I knew why they were here. Today was the day. My cell door opened, and they escorted me out.
They marched me past everyone toward the front, while they all yelled my name — and other things. Someone spat. My first thought was to turn around, unzip my pants, and give him a drink of something freshly squeezed, but I didn’t do that. With the guards on each side of me, I just looked ahead and kept walking.
I’m getting out today. How many years has it been? It feels like forever since I was locked in that concrete-steel tomb. Yes, a tomb. Think about it.
I was escorted past the chain-link, razor-wire capped fences to the front gates. The gates were open. The guard handed over my personal effects, the ones I was being allowed, and that was it.
The gates were closed, and that nightmare was sealed away. There I was, free, and nobody was around to see it. After all those years, and all the things I had done, nobody was left.
Just when I was about to start walking, I noticed the man off to one side, some distance away. He was a chunky, older man in a business suit. I looked over just in time to see him flip out a Zippo to light the fat stogie between his yellow teeth. When it was lit, he took a puff, and looked over at me. He grunted, took another puff, and came up to me.
“Leonard Philpot.” He thrust out a chubby hand.
“We don’t know each other,” I replied. “Get lost.”
“Maybe you don’t know me,” he responded, rolling the cigar around in his mouth, “but I know you. You’re Eric Jones.”
I didn’t recognize his face. His name did sound familiar, though, even if he said I didn’t know him. Maybe I did know him.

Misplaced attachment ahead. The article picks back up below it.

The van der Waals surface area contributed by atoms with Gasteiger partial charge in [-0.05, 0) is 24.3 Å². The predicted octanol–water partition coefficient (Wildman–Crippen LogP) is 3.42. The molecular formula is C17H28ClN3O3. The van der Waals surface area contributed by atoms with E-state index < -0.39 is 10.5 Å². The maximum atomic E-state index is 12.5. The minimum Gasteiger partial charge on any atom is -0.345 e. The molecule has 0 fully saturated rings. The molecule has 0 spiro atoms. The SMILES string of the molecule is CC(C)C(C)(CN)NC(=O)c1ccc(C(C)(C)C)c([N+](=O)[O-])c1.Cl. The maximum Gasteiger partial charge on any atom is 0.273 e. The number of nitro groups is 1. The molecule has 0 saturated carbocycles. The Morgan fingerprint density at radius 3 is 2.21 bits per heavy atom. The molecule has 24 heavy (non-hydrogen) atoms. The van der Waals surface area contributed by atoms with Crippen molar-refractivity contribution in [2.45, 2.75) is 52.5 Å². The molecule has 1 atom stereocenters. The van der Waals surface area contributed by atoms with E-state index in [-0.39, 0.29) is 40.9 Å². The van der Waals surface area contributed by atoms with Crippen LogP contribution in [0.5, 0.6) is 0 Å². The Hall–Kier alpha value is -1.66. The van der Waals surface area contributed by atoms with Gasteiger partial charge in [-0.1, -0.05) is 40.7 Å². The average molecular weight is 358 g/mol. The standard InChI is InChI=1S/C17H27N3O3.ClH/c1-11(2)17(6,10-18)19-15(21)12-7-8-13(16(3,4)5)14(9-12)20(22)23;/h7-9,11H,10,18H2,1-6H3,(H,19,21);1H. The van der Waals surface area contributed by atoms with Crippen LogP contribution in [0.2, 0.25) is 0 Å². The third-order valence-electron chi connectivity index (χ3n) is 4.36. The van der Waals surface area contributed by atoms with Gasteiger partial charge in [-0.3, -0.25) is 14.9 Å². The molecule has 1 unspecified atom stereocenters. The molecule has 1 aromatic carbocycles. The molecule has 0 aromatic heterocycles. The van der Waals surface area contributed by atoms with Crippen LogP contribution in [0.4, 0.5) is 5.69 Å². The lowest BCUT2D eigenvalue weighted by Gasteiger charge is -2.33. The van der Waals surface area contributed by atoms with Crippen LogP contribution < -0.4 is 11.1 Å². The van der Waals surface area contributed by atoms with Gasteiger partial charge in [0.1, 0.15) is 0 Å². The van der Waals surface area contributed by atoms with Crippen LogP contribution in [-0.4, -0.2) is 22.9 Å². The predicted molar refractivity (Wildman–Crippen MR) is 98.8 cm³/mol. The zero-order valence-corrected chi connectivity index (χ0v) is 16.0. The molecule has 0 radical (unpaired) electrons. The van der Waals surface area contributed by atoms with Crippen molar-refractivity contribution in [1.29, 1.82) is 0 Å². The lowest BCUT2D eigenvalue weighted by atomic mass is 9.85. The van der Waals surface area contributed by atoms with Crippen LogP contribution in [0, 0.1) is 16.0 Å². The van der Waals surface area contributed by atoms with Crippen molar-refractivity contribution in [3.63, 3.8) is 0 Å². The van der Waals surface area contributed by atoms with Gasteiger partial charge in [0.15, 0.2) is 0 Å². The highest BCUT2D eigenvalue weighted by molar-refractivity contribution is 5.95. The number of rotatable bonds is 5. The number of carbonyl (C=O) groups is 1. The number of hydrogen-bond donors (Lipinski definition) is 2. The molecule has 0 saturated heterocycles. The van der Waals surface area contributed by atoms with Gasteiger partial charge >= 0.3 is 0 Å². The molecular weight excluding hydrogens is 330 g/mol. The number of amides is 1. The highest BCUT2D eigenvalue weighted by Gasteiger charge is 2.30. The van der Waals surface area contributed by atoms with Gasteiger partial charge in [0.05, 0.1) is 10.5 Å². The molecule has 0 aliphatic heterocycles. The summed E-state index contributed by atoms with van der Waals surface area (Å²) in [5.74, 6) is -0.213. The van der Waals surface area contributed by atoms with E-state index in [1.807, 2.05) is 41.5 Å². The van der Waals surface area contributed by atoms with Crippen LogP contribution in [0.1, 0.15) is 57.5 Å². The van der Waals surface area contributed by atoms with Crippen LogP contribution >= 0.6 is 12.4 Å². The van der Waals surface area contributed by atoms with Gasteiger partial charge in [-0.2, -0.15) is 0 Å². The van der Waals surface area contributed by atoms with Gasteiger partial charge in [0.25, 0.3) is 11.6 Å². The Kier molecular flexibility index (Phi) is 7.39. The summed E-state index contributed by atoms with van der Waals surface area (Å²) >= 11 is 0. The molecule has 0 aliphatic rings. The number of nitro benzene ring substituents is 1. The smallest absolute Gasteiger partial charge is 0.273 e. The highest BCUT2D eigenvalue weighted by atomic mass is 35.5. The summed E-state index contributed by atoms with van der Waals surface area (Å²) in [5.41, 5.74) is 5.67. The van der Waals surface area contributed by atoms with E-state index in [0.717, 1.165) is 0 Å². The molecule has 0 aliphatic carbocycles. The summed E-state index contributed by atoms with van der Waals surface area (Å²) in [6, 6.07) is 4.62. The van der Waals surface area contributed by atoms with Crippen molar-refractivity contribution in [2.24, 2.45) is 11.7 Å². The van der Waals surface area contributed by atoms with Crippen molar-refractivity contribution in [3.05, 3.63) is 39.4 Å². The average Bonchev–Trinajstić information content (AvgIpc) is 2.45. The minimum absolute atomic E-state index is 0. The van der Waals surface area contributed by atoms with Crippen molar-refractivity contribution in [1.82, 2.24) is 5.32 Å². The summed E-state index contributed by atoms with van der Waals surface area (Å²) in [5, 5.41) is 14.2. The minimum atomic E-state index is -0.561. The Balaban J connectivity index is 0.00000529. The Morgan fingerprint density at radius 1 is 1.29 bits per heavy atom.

Where have I heard that name before? Leonard Philpot.
“Let’s move this right along,” Leonard Philpot spoke. He tapped ashes from the tip of his cigar. “You’re wondering why I’m here, right? Ask yourself a question, first. Why are you here? You’re a free man today, Mr. Jones. How do you think that’s possible? I guess the law’s one thing, and justice is another. If you ask me, you should’ve gotten the death penalty.”
I stared, hard. What was this joker trying to pull? I took a step forward, and clenched my fist, but quickly recalled that the prison I had left a minute ago was still right behind me.
“What did you say to me?” I asked him.
“Let’s recap,” he said, flicked a few ashes, and placed the cigar back between his teeth. “You’ve spent the previous decade of your life in prison. Before that, you made a living stealing, often from the less fortunate.”
I took another step toward him. I was getting angrier by the second.
“Even before all of that, you set fire to your own parents’ house. Should we go on? The true gentleman assists an elderly woman in crossing the street. You? You snatched her purse and pushed her in front of a bus. All this, without even taking into account the murders that put you behind bars. Not only are you the biggest asshat I have ever met, you’re a sorry excuse for a human being. Who are we kidding? You’re one of the lowest forms of life on the planet.”
I grabbed the front of his suit, prepared to strangle him with his own tie. “Wait!” he shouted.
I managed to catch myself. That’s right. I just got out of prison. Keep it in check, I told myself. Don’t kill Leonard Philpot.
“It doesn’t matter,” he said. “That’s not why I’m here.” He turned and gave a wave of his hand in the other direction, which thoroughly confused me. After the black limo came into sight, I was even more confused.
The limo pulled up in front of the two of us, and I suddenly remembered, after all the television I’d caught during my years in the slammer, where I had heard the man’s name. The limousine’s chauffeur climbed out to open the rear passenger’s door, and Leonard Philpot turned back to me with a sly smile on his face and dollar signs in his eyes.
“Okay, kid — want your own reality television show?”
Tommy B. Smith is a writer whose presence currently plagues Fort Smith, Arkansas, where he resides with his wife and diabolical cats.